The countryside is great, I can make music night and day and not bother anyone; I’m happiest in the country, surrounded by trees and nature. I grew up living next to a forest so it’s like coming home amongst the trees, it’s magical living in tune with the seasons too surrounded by animals. Another fun thing is all the wild birds love tweeting along to modular techno. 

Which part of the creative process do you find that you enjoy the most: the initial creation of an idea, the embellishing of an established idea or the finalising of the entire work and the mix down? 

I’m all about the creative process, getting loads of ideas down with an emphasis on making something slightly different than I previously did before. Once there’s a huge collage of sound I end up editing bits out to create space. I never really set out with an idea, I just vibe on the kit and with what ever thoughts or feelings are going on at the time. Mostly everything just gels when I’m in my flow, mix downs can be dull but also so rewarding; finalising the project is a blast but it’s also hard not to keep going back into tracks to add bits. Basically, I love to get them boxed off so I can move onto something new completely.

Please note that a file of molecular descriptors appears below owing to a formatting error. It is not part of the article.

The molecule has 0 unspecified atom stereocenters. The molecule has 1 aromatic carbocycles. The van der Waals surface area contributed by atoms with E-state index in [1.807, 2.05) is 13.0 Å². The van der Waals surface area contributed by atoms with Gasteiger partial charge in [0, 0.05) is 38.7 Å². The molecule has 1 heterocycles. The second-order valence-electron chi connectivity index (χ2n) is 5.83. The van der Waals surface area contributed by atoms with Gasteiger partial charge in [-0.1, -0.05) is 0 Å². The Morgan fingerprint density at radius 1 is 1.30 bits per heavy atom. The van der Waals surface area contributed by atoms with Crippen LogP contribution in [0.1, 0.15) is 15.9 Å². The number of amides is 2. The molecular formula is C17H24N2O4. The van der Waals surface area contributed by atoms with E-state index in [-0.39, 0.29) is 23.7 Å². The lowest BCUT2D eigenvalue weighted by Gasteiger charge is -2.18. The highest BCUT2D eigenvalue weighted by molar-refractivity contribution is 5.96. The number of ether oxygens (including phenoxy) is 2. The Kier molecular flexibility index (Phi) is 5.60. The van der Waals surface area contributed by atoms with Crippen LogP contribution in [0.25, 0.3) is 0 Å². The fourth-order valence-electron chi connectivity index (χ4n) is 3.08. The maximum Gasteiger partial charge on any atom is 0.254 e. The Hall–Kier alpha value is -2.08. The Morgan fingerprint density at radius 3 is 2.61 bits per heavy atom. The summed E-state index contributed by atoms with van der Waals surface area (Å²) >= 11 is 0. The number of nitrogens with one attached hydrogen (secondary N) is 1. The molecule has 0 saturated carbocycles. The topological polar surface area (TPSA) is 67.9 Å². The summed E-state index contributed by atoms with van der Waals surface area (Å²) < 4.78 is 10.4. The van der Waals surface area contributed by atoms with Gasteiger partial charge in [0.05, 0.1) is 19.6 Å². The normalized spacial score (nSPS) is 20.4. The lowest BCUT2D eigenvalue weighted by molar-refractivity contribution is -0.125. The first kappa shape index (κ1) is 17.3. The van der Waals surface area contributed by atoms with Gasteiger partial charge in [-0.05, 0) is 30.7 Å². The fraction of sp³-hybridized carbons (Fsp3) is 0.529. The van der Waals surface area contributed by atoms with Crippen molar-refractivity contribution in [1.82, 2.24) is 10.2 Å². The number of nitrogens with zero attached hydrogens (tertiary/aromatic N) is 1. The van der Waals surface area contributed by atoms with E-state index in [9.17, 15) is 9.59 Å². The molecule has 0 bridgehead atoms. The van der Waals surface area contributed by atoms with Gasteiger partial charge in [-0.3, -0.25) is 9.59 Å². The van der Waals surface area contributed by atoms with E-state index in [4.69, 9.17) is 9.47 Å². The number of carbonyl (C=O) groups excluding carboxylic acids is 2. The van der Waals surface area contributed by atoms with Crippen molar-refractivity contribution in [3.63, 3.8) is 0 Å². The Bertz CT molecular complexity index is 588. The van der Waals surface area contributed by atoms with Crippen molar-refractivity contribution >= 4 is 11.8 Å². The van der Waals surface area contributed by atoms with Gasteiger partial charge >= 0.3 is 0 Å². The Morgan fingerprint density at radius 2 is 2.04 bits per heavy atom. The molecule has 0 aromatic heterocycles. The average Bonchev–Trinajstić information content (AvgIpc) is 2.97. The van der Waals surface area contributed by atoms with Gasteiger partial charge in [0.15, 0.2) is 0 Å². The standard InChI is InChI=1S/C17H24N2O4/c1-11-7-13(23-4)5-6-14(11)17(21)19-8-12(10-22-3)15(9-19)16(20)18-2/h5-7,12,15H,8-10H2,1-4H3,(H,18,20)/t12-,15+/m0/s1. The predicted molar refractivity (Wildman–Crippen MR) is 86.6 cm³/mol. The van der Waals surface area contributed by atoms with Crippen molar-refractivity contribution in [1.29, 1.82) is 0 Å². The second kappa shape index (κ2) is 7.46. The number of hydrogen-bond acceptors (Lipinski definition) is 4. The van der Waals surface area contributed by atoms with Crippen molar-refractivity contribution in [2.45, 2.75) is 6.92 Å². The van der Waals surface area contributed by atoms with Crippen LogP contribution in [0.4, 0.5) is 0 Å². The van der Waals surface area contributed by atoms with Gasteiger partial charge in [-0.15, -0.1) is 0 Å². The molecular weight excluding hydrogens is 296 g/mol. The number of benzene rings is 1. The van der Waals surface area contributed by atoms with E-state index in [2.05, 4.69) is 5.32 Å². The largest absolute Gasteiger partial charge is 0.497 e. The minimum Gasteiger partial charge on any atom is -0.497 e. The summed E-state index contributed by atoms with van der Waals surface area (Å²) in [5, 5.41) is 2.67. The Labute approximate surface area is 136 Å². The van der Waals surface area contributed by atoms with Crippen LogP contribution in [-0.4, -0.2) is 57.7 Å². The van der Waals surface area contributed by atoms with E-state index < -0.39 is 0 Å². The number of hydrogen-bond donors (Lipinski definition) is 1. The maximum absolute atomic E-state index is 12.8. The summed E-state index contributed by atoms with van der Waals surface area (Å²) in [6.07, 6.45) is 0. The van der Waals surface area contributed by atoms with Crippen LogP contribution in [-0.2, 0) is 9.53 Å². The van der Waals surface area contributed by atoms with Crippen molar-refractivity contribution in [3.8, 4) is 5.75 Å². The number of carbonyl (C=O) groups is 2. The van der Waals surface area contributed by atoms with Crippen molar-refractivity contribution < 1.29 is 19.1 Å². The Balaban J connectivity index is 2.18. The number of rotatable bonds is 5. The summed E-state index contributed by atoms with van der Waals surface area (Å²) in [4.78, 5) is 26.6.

Finally, what else can we expect from Linear B and Rainbow Tipi in the near future? 

I would like to go out and start doing live performances with vocals, maybe an album in it’s entirety or a hybrid set of sorts. I’m still in love with DJing but the artist side wins every time now. I’ve stepped back from doing a lot of DJing/ radio and promoting events as it was exhausting trying to manage it all, so I’ve opted for a slower pace of life to settle down in the country and start a family. These days, I’m happy being an artist and exploring sound design, focusing more on the craft. I’ll probably open up my studio as a business in time, for people to come and work as it’s very tranquil space with no distractions. Also, there is a lot of talk of starting a little festival with a big group of friends who are very passionate about music too, so who knows! 

Linear B - Links